The average page load time for websites in the United States is 15 seconds. But that isn’t the number you should set your sights on. Google says ½ a second or about the amount of time it takes to blink is the benchmark to reach for website loading speed. The average load time of the top-ranking websites on Google is under 3 seconds. People expect instant results when they click on your website. 57% of people will leave a page that takes longer than 3 seconds to load.

How can I find out my website load speed?

So just how fast is your website? Here are three tools we recommend for checking your page load speed:

Google Page Speed Insights

Google’s tool quickly assigns a score from 0 to 100 based on how optimized your page is for speed. You’ll want to know what Google has to say about your site because 90% of searches take place on Google’s search engine. However, the score you receive does not reflect the actual load time your customers experience. Slow servers, third-party ads, and widgets might influence the score so be sure to use additional cross-check tools.

Pingdom Website Speed Test

If you have customers all over the world, you may want to utilize this tool by Pingdom. Choose from various locations, both in the US and internationally, to see what your customers experience. You’ll receive an actual load time in seconds, as well as a variety of suggestions to help you improve!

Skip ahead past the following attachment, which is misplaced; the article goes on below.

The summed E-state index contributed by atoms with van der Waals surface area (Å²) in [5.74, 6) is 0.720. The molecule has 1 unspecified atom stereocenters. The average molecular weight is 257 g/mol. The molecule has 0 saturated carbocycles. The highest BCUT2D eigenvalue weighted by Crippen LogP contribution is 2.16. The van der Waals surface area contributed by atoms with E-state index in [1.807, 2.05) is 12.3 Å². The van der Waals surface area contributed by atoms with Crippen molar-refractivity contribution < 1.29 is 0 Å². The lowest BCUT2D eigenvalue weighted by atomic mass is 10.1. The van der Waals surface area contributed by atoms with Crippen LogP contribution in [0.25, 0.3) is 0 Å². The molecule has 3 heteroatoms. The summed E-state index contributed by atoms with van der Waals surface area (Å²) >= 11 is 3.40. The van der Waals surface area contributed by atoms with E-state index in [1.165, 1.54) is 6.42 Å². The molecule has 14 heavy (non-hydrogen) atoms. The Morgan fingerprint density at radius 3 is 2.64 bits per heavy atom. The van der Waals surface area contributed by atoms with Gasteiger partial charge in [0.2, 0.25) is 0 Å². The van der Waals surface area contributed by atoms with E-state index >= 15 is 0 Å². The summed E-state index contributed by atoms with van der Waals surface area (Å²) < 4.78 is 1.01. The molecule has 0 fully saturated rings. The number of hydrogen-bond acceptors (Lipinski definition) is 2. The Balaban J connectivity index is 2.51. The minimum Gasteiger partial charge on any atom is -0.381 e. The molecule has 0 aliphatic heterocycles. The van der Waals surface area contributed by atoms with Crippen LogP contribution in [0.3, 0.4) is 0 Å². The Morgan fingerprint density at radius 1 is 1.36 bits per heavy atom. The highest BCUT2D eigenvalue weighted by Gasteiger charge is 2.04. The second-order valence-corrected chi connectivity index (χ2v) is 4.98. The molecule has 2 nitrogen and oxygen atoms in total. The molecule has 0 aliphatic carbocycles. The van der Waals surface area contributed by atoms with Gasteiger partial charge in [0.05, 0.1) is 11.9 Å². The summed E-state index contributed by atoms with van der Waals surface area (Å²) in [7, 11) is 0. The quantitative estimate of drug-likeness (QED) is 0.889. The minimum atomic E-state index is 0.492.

Whichloadsfaster.com

If you’ve had a competitor in the back of your mind the whole time you’ve been reading this article, you’ve got to try this tool. Sometimes you don’t need to be the fastest in the biz, just faster than your competition. See how your website compares in just one click.

Okay, my website is slow. What do I do now?

If you’ve identified your website is slower than 3 seconds, it’s time to make some changes. So how can your website catch up? If you want the Usain Bolt (only the greatest sprinter of all time) of websites, you’re going to have to invest in search engine optimization (SEO). You may have bulky images, page redirects, and uncompressed files contributing to your website’s slower load time.

The tools we mentioned above will give recommendations specific to your site for improving load speed, but unless you’re a web developer, the suggestions might sound confusing. We recommend hiring experienced web developers who can make changes like compressing images, implementing lazy loading, and leveraging browser caching to make your site FAST!

Luckily for you, we have a team of web developers with experience in website load speed optimization. We just sped up a client’s website from 5.9 seconds to 1.1 seconds!